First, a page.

COVID-19 triggered a wave of digital transformation with companies across the globe. This has resulted in an increase in cybercrimes as attackers continue to take advantage of our greater reliance on the virtual world, says Barry Cook, Privacy & Group Data Protection Officer, VFS Global.
Now that organisations are planning and implementing their recovery strategies, there is one form of business that has exploded – the creation and use of malicious software. Users across the world have fallen victim to cyber-criminals. The most common attack being that of ‘ransomware’. While ransomware is nothing new, the ways in which it is being used & spread is.
The change from in-person meetings to online video-conferencing calls was exploited by cybercriminals to launch ransomware attacks by crashing video calls and baiting users with malicious domains proponing to be the video-conference company. Of course, the links on the fake domains download malware. A significant new cyber-tactic that has emerged is ‘double extortion’. A technique in which cybercriminals, who are frequently part of a collective, extort additional money by threatening to leak sensitive data that was extracted prior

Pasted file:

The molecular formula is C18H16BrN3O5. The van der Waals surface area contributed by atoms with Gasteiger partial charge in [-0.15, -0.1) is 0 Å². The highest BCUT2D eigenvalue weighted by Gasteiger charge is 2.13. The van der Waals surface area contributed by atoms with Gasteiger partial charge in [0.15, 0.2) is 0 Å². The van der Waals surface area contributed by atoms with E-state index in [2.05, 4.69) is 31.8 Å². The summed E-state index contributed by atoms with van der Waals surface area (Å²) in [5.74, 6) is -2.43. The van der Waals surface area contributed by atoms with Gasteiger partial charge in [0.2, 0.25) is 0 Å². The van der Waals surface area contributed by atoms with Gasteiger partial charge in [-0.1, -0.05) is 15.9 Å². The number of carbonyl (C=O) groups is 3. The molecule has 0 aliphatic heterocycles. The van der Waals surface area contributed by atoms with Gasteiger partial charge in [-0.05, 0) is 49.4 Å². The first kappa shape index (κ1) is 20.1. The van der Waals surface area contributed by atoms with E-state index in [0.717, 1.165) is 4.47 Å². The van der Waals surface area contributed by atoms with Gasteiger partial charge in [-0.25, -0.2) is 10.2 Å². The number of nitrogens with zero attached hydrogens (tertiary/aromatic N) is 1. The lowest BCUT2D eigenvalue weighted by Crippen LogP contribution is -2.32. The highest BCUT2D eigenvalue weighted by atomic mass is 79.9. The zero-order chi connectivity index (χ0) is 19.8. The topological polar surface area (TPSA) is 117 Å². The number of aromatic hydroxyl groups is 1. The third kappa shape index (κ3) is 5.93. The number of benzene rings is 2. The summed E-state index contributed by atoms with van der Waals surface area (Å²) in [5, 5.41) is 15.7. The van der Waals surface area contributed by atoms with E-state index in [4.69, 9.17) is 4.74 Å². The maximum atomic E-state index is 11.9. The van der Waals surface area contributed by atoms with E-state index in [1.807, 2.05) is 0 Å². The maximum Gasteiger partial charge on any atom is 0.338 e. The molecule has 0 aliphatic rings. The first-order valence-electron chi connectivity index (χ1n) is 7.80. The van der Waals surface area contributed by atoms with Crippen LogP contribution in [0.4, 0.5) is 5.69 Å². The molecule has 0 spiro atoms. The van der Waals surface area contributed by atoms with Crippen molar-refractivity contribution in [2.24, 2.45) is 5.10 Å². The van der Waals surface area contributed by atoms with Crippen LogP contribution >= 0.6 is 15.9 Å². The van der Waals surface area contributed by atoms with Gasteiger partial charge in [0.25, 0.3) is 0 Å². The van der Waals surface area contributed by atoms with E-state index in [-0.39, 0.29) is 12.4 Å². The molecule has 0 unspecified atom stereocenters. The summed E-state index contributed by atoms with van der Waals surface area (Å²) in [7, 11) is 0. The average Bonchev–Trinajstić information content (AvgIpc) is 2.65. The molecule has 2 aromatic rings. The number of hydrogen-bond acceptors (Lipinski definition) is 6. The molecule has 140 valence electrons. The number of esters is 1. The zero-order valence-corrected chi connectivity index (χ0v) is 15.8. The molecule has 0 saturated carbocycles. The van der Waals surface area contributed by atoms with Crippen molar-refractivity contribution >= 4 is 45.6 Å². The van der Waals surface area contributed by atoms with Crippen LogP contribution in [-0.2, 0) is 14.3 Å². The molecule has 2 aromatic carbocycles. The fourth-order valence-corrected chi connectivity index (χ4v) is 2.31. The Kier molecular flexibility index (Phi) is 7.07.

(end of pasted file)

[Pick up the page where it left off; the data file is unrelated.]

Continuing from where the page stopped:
to encrypting the systems. The cybercriminals were merciless, attacking healthcare systems, hospitals, national infrastructure, as well as their ‘traditional’ targets of companies and individuals. No target is considered to be ‘off limits’.
The Middle East region is facing a ‘cyber pandemic’ with COVID-19 related attacks skyrocketing in 2020. Cybersecurity firm Trend Micro revealed that it had prevented over 56 million attacks in the Gulf during the first half of the year. 8.8 million of these attacks, around 15%, were COVID-19 related.
Mohamed al-Kuwaiti, Head of UAE Government Cyber Security, told a CNBC-moderated panel at the Gulf Information Security Expo and Conference in Dubai last year, that the UAE has seen an “at least 250% increase” in cyberattacks in 2020 as the pandemic forced organisations around the world to reconsider how and where they work, and hackers and malicious actors took advantage of increased digital adoption.
Talking about the types of cyberattacks, phishing and ransomware are becoming more sophisticated and increasing in frequency. A phishing attack occurs when a cybercriminal masquerades as a legitimate person or business to extract sensitive information from a victim voluntarily. Any event that can exploit fear, confusion, or any high emotion to get potential victims to click on links or open attachments is used. Malevolent phishing is posted as health advice, pandemic updates or even appeals for help from well-known organisations. Ransomware occurs when a hacker blocks access to a victim’s files, then demands payment to restore access. New research by Trend Micro says critical public infrastructure and government IT systems were becoming a primary focus for hackers globally, with ransomware being their preferred weapon of choice.